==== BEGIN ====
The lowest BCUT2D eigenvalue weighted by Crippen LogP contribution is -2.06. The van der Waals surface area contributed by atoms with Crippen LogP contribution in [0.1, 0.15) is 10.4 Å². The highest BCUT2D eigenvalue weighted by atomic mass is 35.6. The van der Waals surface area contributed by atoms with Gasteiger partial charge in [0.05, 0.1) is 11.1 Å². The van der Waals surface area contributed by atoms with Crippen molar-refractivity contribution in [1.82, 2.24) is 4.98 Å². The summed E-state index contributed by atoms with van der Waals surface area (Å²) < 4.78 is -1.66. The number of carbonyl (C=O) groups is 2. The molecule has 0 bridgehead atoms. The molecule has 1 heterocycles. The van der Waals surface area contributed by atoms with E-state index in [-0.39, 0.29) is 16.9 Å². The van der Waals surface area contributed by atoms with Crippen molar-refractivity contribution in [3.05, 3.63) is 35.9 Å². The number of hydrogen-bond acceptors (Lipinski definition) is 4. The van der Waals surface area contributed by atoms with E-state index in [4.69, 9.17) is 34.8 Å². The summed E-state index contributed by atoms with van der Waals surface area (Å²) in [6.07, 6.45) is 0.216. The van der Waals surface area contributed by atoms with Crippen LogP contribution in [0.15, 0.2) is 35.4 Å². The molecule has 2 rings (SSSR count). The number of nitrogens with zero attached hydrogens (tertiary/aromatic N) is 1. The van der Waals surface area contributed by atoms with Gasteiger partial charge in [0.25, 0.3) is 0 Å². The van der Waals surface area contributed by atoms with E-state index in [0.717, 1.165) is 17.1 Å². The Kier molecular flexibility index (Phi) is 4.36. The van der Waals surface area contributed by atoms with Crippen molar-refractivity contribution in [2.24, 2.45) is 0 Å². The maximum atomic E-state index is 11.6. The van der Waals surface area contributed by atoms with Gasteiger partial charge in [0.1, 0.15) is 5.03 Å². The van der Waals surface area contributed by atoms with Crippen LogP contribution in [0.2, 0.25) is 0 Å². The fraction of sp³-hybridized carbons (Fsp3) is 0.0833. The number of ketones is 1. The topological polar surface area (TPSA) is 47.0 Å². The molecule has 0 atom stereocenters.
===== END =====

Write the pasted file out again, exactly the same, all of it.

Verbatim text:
The lowest BCUT2D eigenvalue weighted by Crippen LogP contribution is -2.06. The van der Waals surface area contributed by atoms with Crippen LogP contribution in [0.1, 0.15) is 10.4 Å². The highest BCUT2D eigenvalue weighted by atomic mass is 35.6. The van der Waals surface area contributed by atoms with Gasteiger partial charge in [0.05, 0.1) is 11.1 Å². The van der Waals surface area contributed by atoms with Crippen molar-refractivity contribution in [1.82, 2.24) is 4.98 Å². The summed E-state index contributed by atoms with van der Waals surface area (Å²) < 4.78 is -1.66. The number of carbonyl (C=O) groups is 2. The molecule has 0 bridgehead atoms. The molecule has 1 heterocycles. The van der Waals surface area contributed by atoms with E-state index in [-0.39, 0.29) is 16.9 Å². The van der Waals surface area contributed by atoms with Crippen molar-refractivity contribution in [3.05, 3.63) is 35.9 Å². The number of hydrogen-bond acceptors (Lipinski definition) is 4. The van der Waals surface area contributed by atoms with E-state index in [4.69, 9.17) is 34.8 Å². The summed E-state index contributed by atoms with van der Waals surface area (Å²) in [6.07, 6.45) is 0.216. The van der Waals surface area contributed by atoms with Crippen LogP contribution in [0.15, 0.2) is 35.4 Å². The molecule has 2 rings (SSSR count). The number of nitrogens with zero attached hydrogens (tertiary/aromatic N) is 1. The van der Waals surface area contributed by atoms with Gasteiger partial charge in [0.25, 0.3) is 0 Å². The van der Waals surface area contributed by atoms with E-state index in [0.717, 1.165) is 17.1 Å². The Kier molecular flexibility index (Phi) is 4.36. The van der Waals surface area contributed by atoms with Crippen molar-refractivity contribution in [2.24, 2.45) is 0 Å². The maximum atomic E-state index is 11.6. The van der Waals surface area contributed by atoms with Gasteiger partial charge in [0.1, 0.15) is 5.03 Å². The van der Waals surface area contributed by atoms with Crippen LogP contribution in [0.2, 0.25) is 0 Å². The fraction of sp³-hybridized carbons (Fsp3) is 0.0833. The number of ketones is 1. The topological polar surface area (TPSA) is 47.0 Å². The molecule has 0 atom stereocenters.